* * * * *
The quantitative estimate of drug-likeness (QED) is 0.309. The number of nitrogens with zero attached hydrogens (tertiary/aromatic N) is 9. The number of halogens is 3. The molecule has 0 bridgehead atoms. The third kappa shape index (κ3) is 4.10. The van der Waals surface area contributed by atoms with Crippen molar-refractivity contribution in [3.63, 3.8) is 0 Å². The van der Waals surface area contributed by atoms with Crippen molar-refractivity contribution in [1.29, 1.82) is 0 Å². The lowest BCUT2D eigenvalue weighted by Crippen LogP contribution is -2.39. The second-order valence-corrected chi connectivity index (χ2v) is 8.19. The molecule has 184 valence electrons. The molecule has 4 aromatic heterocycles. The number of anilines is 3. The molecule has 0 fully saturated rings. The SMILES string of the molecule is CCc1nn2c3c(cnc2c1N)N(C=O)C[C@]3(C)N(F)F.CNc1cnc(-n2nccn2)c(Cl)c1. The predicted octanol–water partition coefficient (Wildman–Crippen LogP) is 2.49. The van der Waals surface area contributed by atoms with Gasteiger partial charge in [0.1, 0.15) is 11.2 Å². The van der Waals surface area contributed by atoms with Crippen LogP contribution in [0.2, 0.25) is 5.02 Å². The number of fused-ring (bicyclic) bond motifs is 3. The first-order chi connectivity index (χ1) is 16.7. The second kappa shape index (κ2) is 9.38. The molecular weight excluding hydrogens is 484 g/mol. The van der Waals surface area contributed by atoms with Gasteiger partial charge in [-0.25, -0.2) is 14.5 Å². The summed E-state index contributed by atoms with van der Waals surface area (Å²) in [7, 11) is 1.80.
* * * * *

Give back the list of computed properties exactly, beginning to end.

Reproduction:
The quantitative estimate of drug-likeness (QED) is 0.309. The number of nitrogens with zero attached hydrogens (tertiary/aromatic N) is 9. The number of halogens is 3. The molecule has 0 bridgehead atoms. The third kappa shape index (κ3) is 4.10. The van der Waals surface area contributed by atoms with Crippen molar-refractivity contribution in [3.63, 3.8) is 0 Å². The van der Waals surface area contributed by atoms with Crippen molar-refractivity contribution in [1.29, 1.82) is 0 Å². The lowest BCUT2D eigenvalue weighted by Crippen LogP contribution is -2.39. The second-order valence-corrected chi connectivity index (χ2v) is 8.19. The molecule has 184 valence electrons. The molecule has 4 aromatic heterocycles. The number of anilines is 3. The molecule has 0 fully saturated rings. The SMILES string of the molecule is CCc1nn2c3c(cnc2c1N)N(C=O)C[C@]3(C)N(F)F.CNc1cnc(-n2nccn2)c(Cl)c1. The predicted octanol–water partition coefficient (Wildman–Crippen LogP) is 2.49. The van der Waals surface area contributed by atoms with Gasteiger partial charge in [0.1, 0.15) is 11.2 Å². The van der Waals surface area contributed by atoms with Crippen LogP contribution in [0.2, 0.25) is 5.02 Å². The number of fused-ring (bicyclic) bond motifs is 3. The first-order chi connectivity index (χ1) is 16.7. The second kappa shape index (κ2) is 9.38. The molecular weight excluding hydrogens is 484 g/mol. The van der Waals surface area contributed by atoms with Gasteiger partial charge in [-0.25, -0.2) is 14.5 Å². The summed E-state index contributed by atoms with van der Waals surface area (Å²) in [7, 11) is 1.80.